What Sleep Is
Everyone knows what sleep is – we all do it. Every mammal and bird does it, and most reptiles, fish and amphibians do it too. But trying to define it is a bit harder.
Sleep seems to be a restorative process. That part of the day (actually, in most species, several parts of the day) where the body regenerates, heals, learns – but it’s under intense study because we don’t really understand it.
We do understand parts of it – the mechanics of it anyways. Here’s what we know so far:
- it’s a natural state – we all do it, and many species in the animal kingdom do it too
- it is characterized by reduced or absent consciousness – but we can arise from this state easier than if in a coma or in hibernation (which are also sleep like)
- we have limited ability to react to stimulus
- during some phases of sleep, our major muscles are “frozen”
- we can identify the major phases of sleep by examining our brainwaves
The Different Phases of Sleep
I’m only going to talk about mammals and birds here, because we experience the same stages of sleep. Reptiles, fish and amphibians are different.
My sleep is all screwed up (I’ll show you later), so for now we’ll use a typical sleeper for this graph.
Sleep is basically divided up into two broad categories (three, if you count being awake as one):
- REM or Rapid Eye Movement sleep
- NREM or Non-Rapid Eye Movement sleep
REM sleep is mostly where we dream, whether we can remember these dreams or not. It’s characterized by (wait for it) the rapid movement of the eyes (it’s further classified into tonic and phasic, but I don’t really think that matters here). REM normally occurs later in your sleep – towards morning, and generally occupies 20-25% of the total time you are asleep. During REM, your major muscles (arms, legs) are paralyzed or frozen – we’re not exactly sure why, but reason suggests it’s so we don’t “act out” our dreams. When this paralysis is timed differently (either no paralysis during REM or paralysis outside of REM), it presents interesting sleep problems (see this link about Sleep Paralysis from Hypnagognia).
This graphic, from Zeo, shows a typical night of sleep. The light green represents REM. You can see how it occurs later in the sleep cycle, and becomes more frequent in the early morning.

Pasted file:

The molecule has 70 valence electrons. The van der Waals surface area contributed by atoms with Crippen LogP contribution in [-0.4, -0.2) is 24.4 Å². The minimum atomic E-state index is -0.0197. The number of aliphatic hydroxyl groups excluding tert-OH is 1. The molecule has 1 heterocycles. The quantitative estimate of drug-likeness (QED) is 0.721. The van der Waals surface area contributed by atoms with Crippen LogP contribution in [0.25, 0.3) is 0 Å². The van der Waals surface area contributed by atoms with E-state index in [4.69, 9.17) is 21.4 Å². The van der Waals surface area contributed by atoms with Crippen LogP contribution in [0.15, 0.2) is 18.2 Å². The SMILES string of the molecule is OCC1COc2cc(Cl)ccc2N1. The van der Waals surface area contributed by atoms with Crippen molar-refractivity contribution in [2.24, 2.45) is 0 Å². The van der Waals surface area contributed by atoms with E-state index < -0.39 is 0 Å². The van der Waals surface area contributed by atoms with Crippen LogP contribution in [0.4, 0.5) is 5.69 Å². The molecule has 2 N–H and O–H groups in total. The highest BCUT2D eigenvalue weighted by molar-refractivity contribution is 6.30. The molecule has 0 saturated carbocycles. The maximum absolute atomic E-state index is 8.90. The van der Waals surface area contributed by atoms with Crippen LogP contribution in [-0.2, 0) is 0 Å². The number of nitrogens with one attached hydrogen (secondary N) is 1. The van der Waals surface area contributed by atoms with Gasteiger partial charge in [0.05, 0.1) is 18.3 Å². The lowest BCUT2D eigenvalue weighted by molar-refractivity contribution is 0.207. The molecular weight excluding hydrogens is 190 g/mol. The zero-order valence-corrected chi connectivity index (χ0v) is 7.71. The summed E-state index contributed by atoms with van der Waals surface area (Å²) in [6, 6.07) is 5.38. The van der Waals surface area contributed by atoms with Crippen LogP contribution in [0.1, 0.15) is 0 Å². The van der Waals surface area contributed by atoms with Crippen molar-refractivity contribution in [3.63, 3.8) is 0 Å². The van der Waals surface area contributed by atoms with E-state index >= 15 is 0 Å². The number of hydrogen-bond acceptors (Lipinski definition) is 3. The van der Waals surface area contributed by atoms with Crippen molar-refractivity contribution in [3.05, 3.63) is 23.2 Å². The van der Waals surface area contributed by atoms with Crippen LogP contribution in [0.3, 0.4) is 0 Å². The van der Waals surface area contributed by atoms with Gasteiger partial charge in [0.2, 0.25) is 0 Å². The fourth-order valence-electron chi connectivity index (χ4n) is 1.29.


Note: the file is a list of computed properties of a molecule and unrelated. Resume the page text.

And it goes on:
The other broad category of sleep is Non-REM. This one used to be broken into four categories, but now it’s generally stated as three (changed in 2007). When you see a reference to “N-1″ or “N-2″ sleep, the “N” just stands for “Non-REM”.
During any of the NREM stages, the body isn’t paralyzed, and there isn’t any rapid eye movement. Dreaming can happen, but it’s rare. Again, these stages are pretty easy to identify if the subject’s brainwaves are monitored with an EEG or a device like a Zeo.
- N1 is what we also call Light Sleep. In the graph above, it’s the grey bars. This is the stage of sleep where we go from “restful consciousness” to the very beginning of a sleep cycle. You are easily awakened - in fact people that are aroused from this state believe they’ve been awake all the time. If you’ve every experienced sudden, jerky movement while you’re falling asleep – it’s this N1 stage you’re experiencing (and it’s completely normal).
- N2 is also considered Light Sleep. It’s just a deeper stage of it .. this is where we start to see “sleep spindles” and “K-complexes” in our EEG’s (subject of another post). N2 is identified by these EEG phenomenon. It’s also very easy to be awakened in this stage, but dreaming is very rare during this phase.
- N3 is what we call Deep Sleep. It used to be divided into N3 and N4, but it’s all grouped into N3 now. It’s the dark green bars in the graph. Sometimes this is also called slow-wave sleep, as the EEG recordings show a real slow-down of your brainwaves as you progress through the different stages (N1-N2-N3).